But until the ProJo gives the public a more compelling reason to pick up the print product — I've argued, in this space, for more opinion and analysis on the front page — the hemorrhaging may continue.
Make the local news interesting, and the paper might be rescued. The Boston Globe, smart and colorful, just saw its circulation go up for the first time in eight years.
This week, I took a dive into the world of museology — producing a cover story on the RISD Museum and its new director John Smith's efforts to give it a higher profile (see "Making the RISD Museum Sizzle," p. 8).
We spoke in his modest office; Smith, a charismatic, chatty fellow, sat beneath James Tissot's painting The Women of the Chariots (1883-1885), a procession of women on horseback that Smith described as "startlingly modern" and almost "cinematic."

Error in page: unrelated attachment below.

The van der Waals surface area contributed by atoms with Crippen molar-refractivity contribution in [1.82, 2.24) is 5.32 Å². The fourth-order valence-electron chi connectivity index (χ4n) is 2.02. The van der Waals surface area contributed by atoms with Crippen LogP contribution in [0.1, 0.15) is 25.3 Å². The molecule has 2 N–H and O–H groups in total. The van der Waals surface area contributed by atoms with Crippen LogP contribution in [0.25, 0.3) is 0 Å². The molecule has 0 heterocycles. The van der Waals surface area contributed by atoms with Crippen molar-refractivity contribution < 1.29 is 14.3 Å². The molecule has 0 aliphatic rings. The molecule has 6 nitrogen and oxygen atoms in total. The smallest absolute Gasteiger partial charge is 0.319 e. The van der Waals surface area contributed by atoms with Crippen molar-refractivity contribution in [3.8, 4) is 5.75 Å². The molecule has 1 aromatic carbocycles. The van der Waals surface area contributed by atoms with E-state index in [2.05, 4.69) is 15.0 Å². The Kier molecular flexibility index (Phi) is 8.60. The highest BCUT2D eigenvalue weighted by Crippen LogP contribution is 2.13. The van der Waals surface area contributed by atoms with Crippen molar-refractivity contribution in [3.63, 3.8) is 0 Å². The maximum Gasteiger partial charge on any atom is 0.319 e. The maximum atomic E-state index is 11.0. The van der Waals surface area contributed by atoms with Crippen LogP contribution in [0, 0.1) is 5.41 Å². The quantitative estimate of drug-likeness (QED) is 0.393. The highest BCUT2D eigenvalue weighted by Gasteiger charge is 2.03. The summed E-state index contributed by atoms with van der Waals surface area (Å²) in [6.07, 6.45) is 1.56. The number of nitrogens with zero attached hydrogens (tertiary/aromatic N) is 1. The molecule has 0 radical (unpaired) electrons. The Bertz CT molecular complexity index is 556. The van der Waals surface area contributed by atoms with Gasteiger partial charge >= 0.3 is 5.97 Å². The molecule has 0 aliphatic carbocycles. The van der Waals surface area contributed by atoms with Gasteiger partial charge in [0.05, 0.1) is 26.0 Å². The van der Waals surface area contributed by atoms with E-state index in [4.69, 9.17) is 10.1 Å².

At one point, he neatly captured the museum's conundrum: "Frequently I've seen this museum referenced as, you know, a 'hidden gem,'" he said, a pleasant and rueful chuckle bubbling up from his open collar. "I hate that expression."
"Gem" is great. "Hidden," not so much.
It is Smith's job to polish the gem a bit. To get our attention. But we've got a role to play, too. If you've never been to the museum — or haven't been there in awhile — head on over.
The Spencer Finch exhibit up now won't disappoint.